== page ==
Halloween ’16: Tenleytown Haunts


Meghan Dayton and Rose Kelleher

Being a historical place and the home of many important public figures, DC is a natural hotspot for ghosts. The Capitol is supposedly haunted by many deceased government officials, as is the White House– President Harry Truman once swore he saw an apparition of Abraham Lincoln. These buildings are world famous and have hosted countless historical figures, so it’s understandable that ghosts may appear. We wondered if our own Tenleytown had any paranormal activity, and decided to investigate.

We started out by researching if anyone in our community had spotted unusual activity. Sadly, we found very limited information, with the exception of a “Tenleytown Ghost Walk” held by the Tenleytown Library in 2015. We decided to start there. After exchanging emails with librarian Megan McNitt, she explained that the best ghost story was about a woman named Evalyn Walsh McLean, the owner infamous Hope Diamond.

McNitt referred us to Carolyn Crouch, the person who originally told the story. According to Crouch, McLean moved to Washington with her family into a mansion on Massachusetts Avenue. In 1908, she eloped with Edward Beale McLean, heir to the Washington Post fortune. Her husband bought her the supposedly cursed Hope Diamond for 180,000 dollars (around 4.5 million today.) The curse may have had a hand in what happened next. Two of the four McLean children died prematurely; Their eldest, nine-year-old Vinson, was struck and killed by a car on Wisconsin Avenue in 1919, and their youngest,19-year-old Evalyn Washington, was found dead of an apparent overdose in 1941. The McLeans’ marriage ended bitterly, with allegations of infidelity, erratic behavior, and uncontrolled spending on the part of Edward. He forced to sell The Washington Post and in 1933 was declared legally insane and committed to a psychiatric hospital in Towson, Maryland, where he died in 1941.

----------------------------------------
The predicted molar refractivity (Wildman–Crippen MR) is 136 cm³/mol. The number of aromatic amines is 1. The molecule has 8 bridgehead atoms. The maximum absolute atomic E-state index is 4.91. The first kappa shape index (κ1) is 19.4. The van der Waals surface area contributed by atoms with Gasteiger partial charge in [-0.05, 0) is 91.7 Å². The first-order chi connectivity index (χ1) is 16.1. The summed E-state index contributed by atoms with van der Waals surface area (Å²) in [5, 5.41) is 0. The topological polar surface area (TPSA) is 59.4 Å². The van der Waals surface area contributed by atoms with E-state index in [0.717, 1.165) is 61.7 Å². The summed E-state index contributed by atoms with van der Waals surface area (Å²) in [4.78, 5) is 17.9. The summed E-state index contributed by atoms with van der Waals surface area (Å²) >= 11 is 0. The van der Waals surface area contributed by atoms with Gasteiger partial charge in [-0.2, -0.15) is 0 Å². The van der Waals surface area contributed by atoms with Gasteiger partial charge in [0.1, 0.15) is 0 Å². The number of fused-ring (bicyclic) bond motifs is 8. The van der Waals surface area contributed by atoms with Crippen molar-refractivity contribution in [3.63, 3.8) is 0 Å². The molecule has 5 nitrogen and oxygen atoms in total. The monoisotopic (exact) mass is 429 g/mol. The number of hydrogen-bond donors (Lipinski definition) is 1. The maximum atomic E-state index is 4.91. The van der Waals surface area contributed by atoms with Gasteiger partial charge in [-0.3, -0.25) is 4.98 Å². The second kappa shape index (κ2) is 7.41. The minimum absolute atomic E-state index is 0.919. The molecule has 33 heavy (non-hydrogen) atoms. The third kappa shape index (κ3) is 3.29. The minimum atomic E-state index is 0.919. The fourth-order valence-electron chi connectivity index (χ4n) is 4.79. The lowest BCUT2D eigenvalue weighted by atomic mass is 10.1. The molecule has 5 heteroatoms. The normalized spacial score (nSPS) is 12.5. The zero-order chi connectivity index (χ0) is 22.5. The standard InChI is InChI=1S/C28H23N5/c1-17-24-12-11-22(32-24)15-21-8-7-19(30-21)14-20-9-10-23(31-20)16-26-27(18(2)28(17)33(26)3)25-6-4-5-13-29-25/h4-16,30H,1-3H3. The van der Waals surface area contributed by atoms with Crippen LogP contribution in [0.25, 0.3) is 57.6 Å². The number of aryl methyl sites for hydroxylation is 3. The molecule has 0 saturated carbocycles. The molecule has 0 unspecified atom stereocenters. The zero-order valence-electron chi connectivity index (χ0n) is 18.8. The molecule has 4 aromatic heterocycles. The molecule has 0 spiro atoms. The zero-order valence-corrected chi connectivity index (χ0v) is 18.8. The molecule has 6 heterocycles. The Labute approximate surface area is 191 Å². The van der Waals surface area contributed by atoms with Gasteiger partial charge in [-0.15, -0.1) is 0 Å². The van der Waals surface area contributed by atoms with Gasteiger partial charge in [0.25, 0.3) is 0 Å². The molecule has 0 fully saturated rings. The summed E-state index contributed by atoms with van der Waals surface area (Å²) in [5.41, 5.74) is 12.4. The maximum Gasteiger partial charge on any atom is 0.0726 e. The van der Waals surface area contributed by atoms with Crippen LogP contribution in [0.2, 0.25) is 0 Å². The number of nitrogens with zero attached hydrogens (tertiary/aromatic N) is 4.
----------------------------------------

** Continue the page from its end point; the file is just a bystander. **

In 1951, Evalyn McLean’s childhood home on Massachusetts Avenue was sold to the Government of Indonesia to be used as an embassy, and many have said that her spirit still lives there. She has been seen gliding down the mansions grand staircase. Clearly that diamond had an effect on her!

Not long after we learned of McLean’s story,  an anonymous source tipped us off to a ghost living in Tenleytown: the Janney Ghost. Immediately we contacted Kassiani Anifantis, a recent Janney Elementary graduate.

“He lives in the boiler room,” Anifantis said, “his name is George the Janney Ghost.” We were curious to know how the myth started, so Anifantis explained.

“In… the 1920s there was this bully that pushed a kid down the stairs into the boiler room on purpose and the kid, George, died. Apparently the ghost has lurked the school ever since.”

Woah, brutal.

“Staff members and janitors have claimed to see him in the basement of the school and also sometimes lights will randomly shut off,” said Anifantis. Sounds like Wilson does have a ghost nearby!

Tenley is far from the most haunted neighborhood out there, but we advise you watch out when you are walking down the street. Who knows, maybe George will decided to go for a midnight stroll around the neighborhood. Just remember to stay calm– ghosts can smell fear!